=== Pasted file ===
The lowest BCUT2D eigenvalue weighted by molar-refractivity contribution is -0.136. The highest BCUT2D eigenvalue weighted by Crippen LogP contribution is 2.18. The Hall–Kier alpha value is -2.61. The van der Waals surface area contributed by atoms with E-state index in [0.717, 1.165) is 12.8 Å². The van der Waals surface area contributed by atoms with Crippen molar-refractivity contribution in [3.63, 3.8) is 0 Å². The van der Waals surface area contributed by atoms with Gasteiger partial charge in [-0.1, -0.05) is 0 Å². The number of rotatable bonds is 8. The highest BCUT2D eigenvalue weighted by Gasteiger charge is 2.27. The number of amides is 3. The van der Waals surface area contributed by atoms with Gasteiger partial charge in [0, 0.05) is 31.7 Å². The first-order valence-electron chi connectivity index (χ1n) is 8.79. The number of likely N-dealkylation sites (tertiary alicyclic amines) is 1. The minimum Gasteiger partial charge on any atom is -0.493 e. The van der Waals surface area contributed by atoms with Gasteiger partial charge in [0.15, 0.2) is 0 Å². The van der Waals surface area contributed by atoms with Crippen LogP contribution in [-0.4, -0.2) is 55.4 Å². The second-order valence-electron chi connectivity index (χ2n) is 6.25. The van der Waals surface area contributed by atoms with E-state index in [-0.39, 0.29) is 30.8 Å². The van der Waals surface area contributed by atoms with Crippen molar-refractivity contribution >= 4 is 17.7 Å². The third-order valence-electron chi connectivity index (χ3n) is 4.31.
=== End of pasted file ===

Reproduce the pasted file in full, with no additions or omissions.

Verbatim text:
The lowest BCUT2D eigenvalue weighted by molar-refractivity contribution is -0.136. The highest BCUT2D eigenvalue weighted by Crippen LogP contribution is 2.18. The Hall–Kier alpha value is -2.61. The van der Waals surface area contributed by atoms with E-state index in [0.717, 1.165) is 12.8 Å². The van der Waals surface area contributed by atoms with Crippen molar-refractivity contribution in [3.63, 3.8) is 0 Å². The van der Waals surface area contributed by atoms with Gasteiger partial charge in [-0.1, -0.05) is 0 Å². The number of rotatable bonds is 8. The highest BCUT2D eigenvalue weighted by Gasteiger charge is 2.27. The number of amides is 3. The van der Waals surface area contributed by atoms with Gasteiger partial charge in [0, 0.05) is 31.7 Å². The first-order valence-electron chi connectivity index (χ1n) is 8.79. The number of likely N-dealkylation sites (tertiary alicyclic amines) is 1. The minimum Gasteiger partial charge on any atom is -0.493 e. The van der Waals surface area contributed by atoms with Gasteiger partial charge in [0.15, 0.2) is 0 Å². The van der Waals surface area contributed by atoms with Crippen LogP contribution in [-0.4, -0.2) is 55.4 Å². The second-order valence-electron chi connectivity index (χ2n) is 6.25. The van der Waals surface area contributed by atoms with E-state index in [-0.39, 0.29) is 30.8 Å². The van der Waals surface area contributed by atoms with Crippen molar-refractivity contribution >= 4 is 17.7 Å². The third-order valence-electron chi connectivity index (χ3n) is 4.31.